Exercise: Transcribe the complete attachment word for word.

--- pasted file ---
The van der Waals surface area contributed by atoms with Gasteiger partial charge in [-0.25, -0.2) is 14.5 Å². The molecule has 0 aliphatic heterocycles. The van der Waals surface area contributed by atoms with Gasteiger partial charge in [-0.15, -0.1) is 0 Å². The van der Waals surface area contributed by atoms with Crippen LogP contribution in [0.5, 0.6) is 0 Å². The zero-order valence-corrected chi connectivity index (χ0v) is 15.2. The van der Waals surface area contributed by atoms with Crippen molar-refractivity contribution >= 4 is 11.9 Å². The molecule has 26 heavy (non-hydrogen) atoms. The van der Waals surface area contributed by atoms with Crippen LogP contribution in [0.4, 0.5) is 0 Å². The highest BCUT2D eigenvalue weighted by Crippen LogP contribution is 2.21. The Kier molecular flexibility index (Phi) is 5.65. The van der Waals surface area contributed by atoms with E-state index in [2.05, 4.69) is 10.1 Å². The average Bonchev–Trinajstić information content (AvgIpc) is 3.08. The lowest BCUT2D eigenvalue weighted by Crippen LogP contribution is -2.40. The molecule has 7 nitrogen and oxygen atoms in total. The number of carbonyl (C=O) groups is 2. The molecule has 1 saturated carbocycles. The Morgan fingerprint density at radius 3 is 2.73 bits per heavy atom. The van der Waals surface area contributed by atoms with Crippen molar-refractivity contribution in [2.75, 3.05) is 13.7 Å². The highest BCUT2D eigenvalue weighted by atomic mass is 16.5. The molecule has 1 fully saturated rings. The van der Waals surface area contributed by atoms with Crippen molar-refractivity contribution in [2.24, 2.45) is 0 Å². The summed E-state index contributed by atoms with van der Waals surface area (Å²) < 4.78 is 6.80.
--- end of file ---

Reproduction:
The van der Waals surface area contributed by atoms with Gasteiger partial charge in [-0.25, -0.2) is 14.5 Å². The molecule has 0 aliphatic heterocycles. The van der Waals surface area contributed by atoms with Gasteiger partial charge in [-0.15, -0.1) is 0 Å². The van der Waals surface area contributed by atoms with Crippen LogP contribution in [0.5, 0.6) is 0 Å². The zero-order valence-corrected chi connectivity index (χ0v) is 15.2. The van der Waals surface area contributed by atoms with Crippen molar-refractivity contribution >= 4 is 11.9 Å². The molecule has 26 heavy (non-hydrogen) atoms. The van der Waals surface area contributed by atoms with Crippen LogP contribution in [0.4, 0.5) is 0 Å². The highest BCUT2D eigenvalue weighted by Crippen LogP contribution is 2.21. The Kier molecular flexibility index (Phi) is 5.65. The van der Waals surface area contributed by atoms with E-state index in [2.05, 4.69) is 10.1 Å². The average Bonchev–Trinajstić information content (AvgIpc) is 3.08. The lowest BCUT2D eigenvalue weighted by Crippen LogP contribution is -2.40. The molecule has 7 nitrogen and oxygen atoms in total. The number of carbonyl (C=O) groups is 2. The molecule has 1 saturated carbocycles. The Morgan fingerprint density at radius 3 is 2.73 bits per heavy atom. The van der Waals surface area contributed by atoms with Crippen molar-refractivity contribution in [2.75, 3.05) is 13.7 Å². The highest BCUT2D eigenvalue weighted by atomic mass is 16.5. The molecule has 1 fully saturated rings. The van der Waals surface area contributed by atoms with Crippen molar-refractivity contribution in [2.24, 2.45) is 0 Å². The summed E-state index contributed by atoms with van der Waals surface area (Å²) < 4.78 is 6.80.